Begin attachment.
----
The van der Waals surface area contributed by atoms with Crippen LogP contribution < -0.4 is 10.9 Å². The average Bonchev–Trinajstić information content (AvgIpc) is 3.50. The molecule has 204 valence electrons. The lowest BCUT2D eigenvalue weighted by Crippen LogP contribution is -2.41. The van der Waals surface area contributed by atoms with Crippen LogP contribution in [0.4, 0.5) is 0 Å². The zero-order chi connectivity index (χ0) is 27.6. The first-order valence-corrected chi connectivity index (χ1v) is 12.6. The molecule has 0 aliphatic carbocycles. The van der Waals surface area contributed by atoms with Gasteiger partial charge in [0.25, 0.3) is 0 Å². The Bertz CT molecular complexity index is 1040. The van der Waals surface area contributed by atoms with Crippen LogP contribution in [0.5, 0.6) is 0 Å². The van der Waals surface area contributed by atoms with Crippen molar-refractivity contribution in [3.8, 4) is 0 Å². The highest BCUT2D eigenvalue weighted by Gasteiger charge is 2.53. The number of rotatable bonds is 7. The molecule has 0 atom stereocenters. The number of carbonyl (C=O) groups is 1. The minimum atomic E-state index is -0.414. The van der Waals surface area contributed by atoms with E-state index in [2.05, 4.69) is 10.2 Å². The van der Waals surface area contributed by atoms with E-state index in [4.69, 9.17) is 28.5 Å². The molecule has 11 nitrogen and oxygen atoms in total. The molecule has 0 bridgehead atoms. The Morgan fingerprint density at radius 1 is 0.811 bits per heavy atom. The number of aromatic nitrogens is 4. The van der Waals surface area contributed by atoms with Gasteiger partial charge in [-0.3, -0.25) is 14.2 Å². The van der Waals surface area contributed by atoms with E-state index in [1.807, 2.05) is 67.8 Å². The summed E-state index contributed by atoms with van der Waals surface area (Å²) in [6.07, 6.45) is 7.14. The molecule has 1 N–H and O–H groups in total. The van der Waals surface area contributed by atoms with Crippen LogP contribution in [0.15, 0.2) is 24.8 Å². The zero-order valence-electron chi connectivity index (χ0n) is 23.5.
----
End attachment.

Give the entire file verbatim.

The van der Waals surface area contributed by atoms with Crippen LogP contribution < -0.4 is 10.9 Å². The average Bonchev–Trinajstić information content (AvgIpc) is 3.50. The molecule has 204 valence electrons. The lowest BCUT2D eigenvalue weighted by Crippen LogP contribution is -2.41. The van der Waals surface area contributed by atoms with Crippen LogP contribution in [0.4, 0.5) is 0 Å². The zero-order chi connectivity index (χ0) is 27.6. The first-order valence-corrected chi connectivity index (χ1v) is 12.6. The molecule has 0 aliphatic carbocycles. The van der Waals surface area contributed by atoms with Gasteiger partial charge in [0.25, 0.3) is 0 Å². The Bertz CT molecular complexity index is 1040. The van der Waals surface area contributed by atoms with Crippen LogP contribution in [0.5, 0.6) is 0 Å². The van der Waals surface area contributed by atoms with Crippen molar-refractivity contribution in [3.8, 4) is 0 Å². The highest BCUT2D eigenvalue weighted by Gasteiger charge is 2.53. The number of rotatable bonds is 7. The molecule has 0 atom stereocenters. The number of carbonyl (C=O) groups is 1. The minimum atomic E-state index is -0.414. The van der Waals surface area contributed by atoms with E-state index in [2.05, 4.69) is 10.2 Å². The van der Waals surface area contributed by atoms with E-state index in [4.69, 9.17) is 28.5 Å². The molecule has 11 nitrogen and oxygen atoms in total. The molecule has 0 bridgehead atoms. The Morgan fingerprint density at radius 1 is 0.811 bits per heavy atom. The number of aromatic nitrogens is 4. The van der Waals surface area contributed by atoms with Gasteiger partial charge in [-0.3, -0.25) is 14.2 Å². The van der Waals surface area contributed by atoms with E-state index in [1.807, 2.05) is 67.8 Å². The summed E-state index contributed by atoms with van der Waals surface area (Å²) in [6.07, 6.45) is 7.14. The molecule has 1 N–H and O–H groups in total. The van der Waals surface area contributed by atoms with Crippen LogP contribution in [0.15, 0.2) is 24.8 Å². The zero-order valence-electron chi connectivity index (χ0n) is 23.5.